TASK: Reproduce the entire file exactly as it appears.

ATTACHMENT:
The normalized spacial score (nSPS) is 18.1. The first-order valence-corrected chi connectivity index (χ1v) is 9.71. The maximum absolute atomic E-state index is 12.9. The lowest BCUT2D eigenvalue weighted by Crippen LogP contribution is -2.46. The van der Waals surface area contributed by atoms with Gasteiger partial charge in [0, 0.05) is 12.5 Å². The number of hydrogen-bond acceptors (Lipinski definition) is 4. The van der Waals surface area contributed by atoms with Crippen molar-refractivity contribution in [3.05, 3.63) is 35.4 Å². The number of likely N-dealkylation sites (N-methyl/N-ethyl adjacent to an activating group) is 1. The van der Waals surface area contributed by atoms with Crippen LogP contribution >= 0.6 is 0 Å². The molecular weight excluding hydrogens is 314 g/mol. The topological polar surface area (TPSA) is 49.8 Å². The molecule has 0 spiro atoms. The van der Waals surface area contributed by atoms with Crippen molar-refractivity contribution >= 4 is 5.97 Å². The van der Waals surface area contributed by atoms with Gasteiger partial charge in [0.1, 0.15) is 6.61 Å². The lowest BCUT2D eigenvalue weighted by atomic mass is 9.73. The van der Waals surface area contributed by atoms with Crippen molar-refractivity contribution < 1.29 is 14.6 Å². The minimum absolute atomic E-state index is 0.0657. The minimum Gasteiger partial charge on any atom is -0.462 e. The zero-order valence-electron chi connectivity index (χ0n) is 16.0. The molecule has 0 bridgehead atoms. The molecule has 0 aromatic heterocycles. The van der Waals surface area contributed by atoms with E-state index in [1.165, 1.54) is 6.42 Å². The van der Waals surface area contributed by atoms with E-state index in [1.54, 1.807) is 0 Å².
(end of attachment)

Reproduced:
The normalized spacial score (nSPS) is 18.1. The first-order valence-corrected chi connectivity index (χ1v) is 9.71. The maximum absolute atomic E-state index is 12.9. The lowest BCUT2D eigenvalue weighted by Crippen LogP contribution is -2.46. The van der Waals surface area contributed by atoms with Gasteiger partial charge in [0, 0.05) is 12.5 Å². The number of hydrogen-bond acceptors (Lipinski definition) is 4. The van der Waals surface area contributed by atoms with Crippen molar-refractivity contribution in [3.05, 3.63) is 35.4 Å². The number of likely N-dealkylation sites (N-methyl/N-ethyl adjacent to an activating group) is 1. The van der Waals surface area contributed by atoms with Crippen LogP contribution >= 0.6 is 0 Å². The molecular weight excluding hydrogens is 314 g/mol. The topological polar surface area (TPSA) is 49.8 Å². The molecule has 0 spiro atoms. The van der Waals surface area contributed by atoms with Crippen molar-refractivity contribution >= 4 is 5.97 Å². The van der Waals surface area contributed by atoms with Gasteiger partial charge in [0.1, 0.15) is 6.61 Å². The lowest BCUT2D eigenvalue weighted by atomic mass is 9.73. The van der Waals surface area contributed by atoms with Crippen molar-refractivity contribution < 1.29 is 14.6 Å². The minimum absolute atomic E-state index is 0.0657. The minimum Gasteiger partial charge on any atom is -0.462 e. The zero-order valence-electron chi connectivity index (χ0n) is 16.0. The molecule has 0 bridgehead atoms. The molecule has 0 aromatic heterocycles. The van der Waals surface area contributed by atoms with E-state index in [1.165, 1.54) is 6.42 Å². The van der Waals surface area contributed by atoms with E-state index in [1.54, 1.807) is 0 Å².